The Impreza is a very versatile car, providing room for 5 humans and a few dogs in the cargo area or room for two humans and two medium-sized dogs crated with the back seat folded flat!  The Impreza, like all Subarus, comes with AWD standard and it’s helped me out of many a muddy field or through snow drifts that larger vehicles balked at.  In general my mpg has hovered between 28-30mpg consistently, using regular 87 octane gasoline.

I now regularly keep the rear seat folded with the base removed to allow me to fit two 36″ wire crates fully assembled behind the front seats. The rear hatch does not accommodate them fully assembled outside the vehicle, so I put the crates in flat and pop them up inside – it’s a very snug fit and the rear crate needs to have a side door, but it works, and both crates can be accessed easily while still allowing for a significant amount of additional storage.


Pictures of other crate arrangements are below.

Two crates, 36″ wire on folded back seat, 32″ mesh in the remaining cargo space.


Two crates, 36″ plastic on folded back seat, 32″ mesh perpendicular in the cargo area to allow for more storage access.

Two crates, 36″ wire on the back seat, 30″ wire in the cargo area.

Welcome to Four Paw Drive!

Posted: March 7, 2012 in Uncategorized

Four Paw Drive grew out of my own search for the perfect dog vehicle. Numerous web searches returned no current websites that reviewed cars from a serious dog hobbyist’s perspective.  There were a few “dog car” sites, yes, but I needed information on rear cargo area dimensions, the ease of fitting side by side crates behind the second row of seats, the presence of a independently opening rear hatch window, tie down locations, etc., not how many dogs would fit loose behind the last seat!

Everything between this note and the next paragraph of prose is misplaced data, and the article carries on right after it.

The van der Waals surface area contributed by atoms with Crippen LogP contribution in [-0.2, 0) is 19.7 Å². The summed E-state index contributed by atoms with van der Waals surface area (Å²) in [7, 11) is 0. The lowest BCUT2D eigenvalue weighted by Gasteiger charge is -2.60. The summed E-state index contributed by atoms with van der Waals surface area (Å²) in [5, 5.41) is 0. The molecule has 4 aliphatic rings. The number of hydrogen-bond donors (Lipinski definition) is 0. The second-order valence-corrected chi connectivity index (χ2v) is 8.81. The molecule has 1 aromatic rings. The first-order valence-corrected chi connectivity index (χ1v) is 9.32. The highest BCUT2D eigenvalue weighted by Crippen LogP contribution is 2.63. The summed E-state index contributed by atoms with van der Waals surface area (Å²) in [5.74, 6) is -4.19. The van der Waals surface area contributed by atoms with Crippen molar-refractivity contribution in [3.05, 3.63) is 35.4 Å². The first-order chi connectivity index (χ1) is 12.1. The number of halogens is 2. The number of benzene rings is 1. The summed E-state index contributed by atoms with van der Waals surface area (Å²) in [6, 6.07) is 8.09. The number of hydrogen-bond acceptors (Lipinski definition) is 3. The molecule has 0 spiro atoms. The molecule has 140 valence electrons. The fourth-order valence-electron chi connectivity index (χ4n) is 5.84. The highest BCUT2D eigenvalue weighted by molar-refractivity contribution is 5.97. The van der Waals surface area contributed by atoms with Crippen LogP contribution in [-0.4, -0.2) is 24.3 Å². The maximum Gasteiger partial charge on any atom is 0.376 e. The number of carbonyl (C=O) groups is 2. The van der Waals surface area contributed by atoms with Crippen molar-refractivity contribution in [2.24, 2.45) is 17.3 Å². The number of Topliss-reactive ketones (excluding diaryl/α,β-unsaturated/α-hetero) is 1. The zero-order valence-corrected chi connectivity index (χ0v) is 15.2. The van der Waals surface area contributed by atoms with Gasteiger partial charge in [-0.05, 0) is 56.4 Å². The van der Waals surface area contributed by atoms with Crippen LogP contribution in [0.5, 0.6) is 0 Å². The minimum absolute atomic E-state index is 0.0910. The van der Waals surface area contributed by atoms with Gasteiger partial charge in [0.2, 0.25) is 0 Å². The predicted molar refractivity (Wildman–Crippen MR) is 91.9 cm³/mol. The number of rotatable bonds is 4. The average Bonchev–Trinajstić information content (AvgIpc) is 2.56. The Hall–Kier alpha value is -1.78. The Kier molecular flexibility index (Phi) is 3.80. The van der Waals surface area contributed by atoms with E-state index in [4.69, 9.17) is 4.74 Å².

As I struggled to find a resource, I found that I was not alone – other people with multiple dogs who travel thousands of miles per year, trial in various venues, or those whose businesses include transporting other peoples’ animals were running into the same challenges.

Enter Four Paw Drive! This blog aims to be a clearinghouse for the detailed information active dog owners and animal professionals need but can’t find anywhere else. If I miss a detail you want to see, ask! If you think your vehicle is the perfect dogmobile, let me know and you could see your review on the front page!  Stay tuned for reviews of vehicle small and large, pet transport options and considerations, and much more as Four Paw Drive grows!